School holidays means many things – a break from school lunches and homework, a chance to have fun as a family and if you are lucky like me, lots of time at the beach.
Holidays can also mean needing to entertain the kids by coming up with activities. I know I love nothing more than creating, celebrating and connecting with my girls Poppy and Daisy. Plus, keeping them busy reduces inevitable sibling-squabbles ?
Whenever possible, I opt for eco-friendly activities we can do together. It is so important to me that my girls are raised with a deep appreciation of nature, and how they can contribute to looking after it. With all the dread around climate change, I wish to instil in them hope and how they can be part of the solution.
With this in mind, today I’m sharing 5 eco-friendly activities for school holidays that you can try out with your own kids:
1. Get eco in the back garden
This summer holidays we plan on getting stuck into our backyard with some eco activities including:
Growing a veggie patch is such a great way to encourage zero waste, save money and for the kids to fully understand food doesn’t just magically appear at the grocery store. ? We created a clear space for our patch in a sunny part of our backyard. We used raised sleepers and during the holidays we are filling it with soil and planting mint (Daisy’s favourite), peas, radishes, tomatoes and lots more. I’m currently researching how to keep critters away without using nasty sprays and chemicals. If you have any tips please let me know! If you live in an apartment or renting, these planting boxes on wheels are a great idea!
Starting a compost or worm farm
I haven’t decided which one we are going to do yet, but by the time school goes back we will have one up and running. I quite like the look of a local Sunny Coast business Bokashi Ninja. The girls will play a big role in emptying our kitchen scraps each evening. I love the idea of composting, as it will be used on our garden and veggie patch – creating a full circle of zero waste and produce.
Creating a native bee hotel
Australia’s native bees are at risk due to urbanisation, pesticides and climate change. And without these pollinators, the whole eco system suffers. There are several ways to help native bees and one is setting up a native bee hotel this school holidays. These ‘hotels’ are made up of untreated wood with drilled holes, providing single living species a home.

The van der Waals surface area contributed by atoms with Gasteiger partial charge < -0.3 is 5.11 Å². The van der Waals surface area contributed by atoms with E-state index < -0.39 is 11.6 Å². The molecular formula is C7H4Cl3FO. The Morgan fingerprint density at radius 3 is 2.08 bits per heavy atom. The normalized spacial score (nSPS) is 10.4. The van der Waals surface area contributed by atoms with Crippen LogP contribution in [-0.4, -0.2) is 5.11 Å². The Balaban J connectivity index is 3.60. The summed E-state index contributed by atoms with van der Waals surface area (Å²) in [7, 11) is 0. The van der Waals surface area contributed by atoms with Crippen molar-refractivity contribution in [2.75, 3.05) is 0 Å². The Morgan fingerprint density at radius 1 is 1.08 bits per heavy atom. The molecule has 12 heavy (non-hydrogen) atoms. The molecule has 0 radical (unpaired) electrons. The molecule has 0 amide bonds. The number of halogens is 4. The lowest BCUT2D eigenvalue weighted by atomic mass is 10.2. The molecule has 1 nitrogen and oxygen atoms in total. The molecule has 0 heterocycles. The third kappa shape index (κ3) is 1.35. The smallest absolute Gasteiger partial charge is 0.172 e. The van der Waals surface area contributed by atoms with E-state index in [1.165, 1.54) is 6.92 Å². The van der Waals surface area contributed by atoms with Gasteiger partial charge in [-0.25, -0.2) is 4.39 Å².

I have gifted one to Poppy and Daisy from lovely gorgeous family run business Woodsman Australia. The Woodsman ‘harvest’ untreated ‘waste’ timbers and discarded materials relinquished to landfill and then revive and restore them. I met these guys at the Etsy Brisbane market and love how they’re created by
Pa, Mum and Granddaughter, all playing their part in making them.
We just select a well sheltered position out of full sun and simply hang the bee home or sit it on a shelf. Then you just wait for the bees to find this purpose built nesting site. We’re excited to see our new visitors.
2.Clean up walks and collecting bottles
We have been going on clean up walks for a while now, and I love seeing other families doing the same. Whether it is at the beach or local park, I pack gloves and a rubbish bag to pick up litter. I’ve taught Poppy and Daisy to never touch syringes and other dangerous items.
The girls love our clean up walks (which is surprising as it does sound like a chore). They feel proud that they are making an immediate difference for the environment and I am confident that these actions will mean they will never want to litter when they are older.
They also love collecting glass and plastic bottles to place our the local Return-It depots for cash. This gives them extra pocket money that they are thrilled with. Plus, ensures bottles and cans are recycled correctly. We go to our local drop off, but you can find out where your local depot is by doing a quick google search as different providers cover different areas.